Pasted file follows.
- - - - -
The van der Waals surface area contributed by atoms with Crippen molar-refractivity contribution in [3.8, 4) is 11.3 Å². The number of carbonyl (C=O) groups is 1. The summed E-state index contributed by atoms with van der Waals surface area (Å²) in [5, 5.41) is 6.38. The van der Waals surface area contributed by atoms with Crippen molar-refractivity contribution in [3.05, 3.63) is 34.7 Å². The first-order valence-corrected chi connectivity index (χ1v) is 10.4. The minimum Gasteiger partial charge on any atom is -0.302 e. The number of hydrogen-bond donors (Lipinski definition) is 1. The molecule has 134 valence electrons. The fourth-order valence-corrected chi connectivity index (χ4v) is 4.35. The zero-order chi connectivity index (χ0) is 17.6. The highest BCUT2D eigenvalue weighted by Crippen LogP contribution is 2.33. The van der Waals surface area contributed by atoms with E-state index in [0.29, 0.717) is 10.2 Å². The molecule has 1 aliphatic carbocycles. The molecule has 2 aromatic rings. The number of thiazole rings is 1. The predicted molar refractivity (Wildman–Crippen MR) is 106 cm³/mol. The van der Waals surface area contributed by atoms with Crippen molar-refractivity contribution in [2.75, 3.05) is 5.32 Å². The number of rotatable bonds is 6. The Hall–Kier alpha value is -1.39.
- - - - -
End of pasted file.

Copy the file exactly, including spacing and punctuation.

The van der Waals surface area contributed by atoms with Crippen molar-refractivity contribution in [3.8, 4) is 11.3 Å². The number of carbonyl (C=O) groups is 1. The summed E-state index contributed by atoms with van der Waals surface area (Å²) in [5, 5.41) is 6.38. The van der Waals surface area contributed by atoms with Crippen molar-refractivity contribution in [3.05, 3.63) is 34.7 Å². The first-order valence-corrected chi connectivity index (χ1v) is 10.4. The minimum Gasteiger partial charge on any atom is -0.302 e. The number of hydrogen-bond donors (Lipinski definition) is 1. The molecule has 134 valence electrons. The fourth-order valence-corrected chi connectivity index (χ4v) is 4.35. The zero-order chi connectivity index (χ0) is 17.6. The highest BCUT2D eigenvalue weighted by Crippen LogP contribution is 2.33. The van der Waals surface area contributed by atoms with E-state index in [0.29, 0.717) is 10.2 Å². The molecule has 1 aliphatic carbocycles. The molecule has 2 aromatic rings. The number of thiazole rings is 1. The predicted molar refractivity (Wildman–Crippen MR) is 106 cm³/mol. The van der Waals surface area contributed by atoms with Crippen molar-refractivity contribution in [2.75, 3.05) is 5.32 Å². The number of rotatable bonds is 6. The Hall–Kier alpha value is -1.39.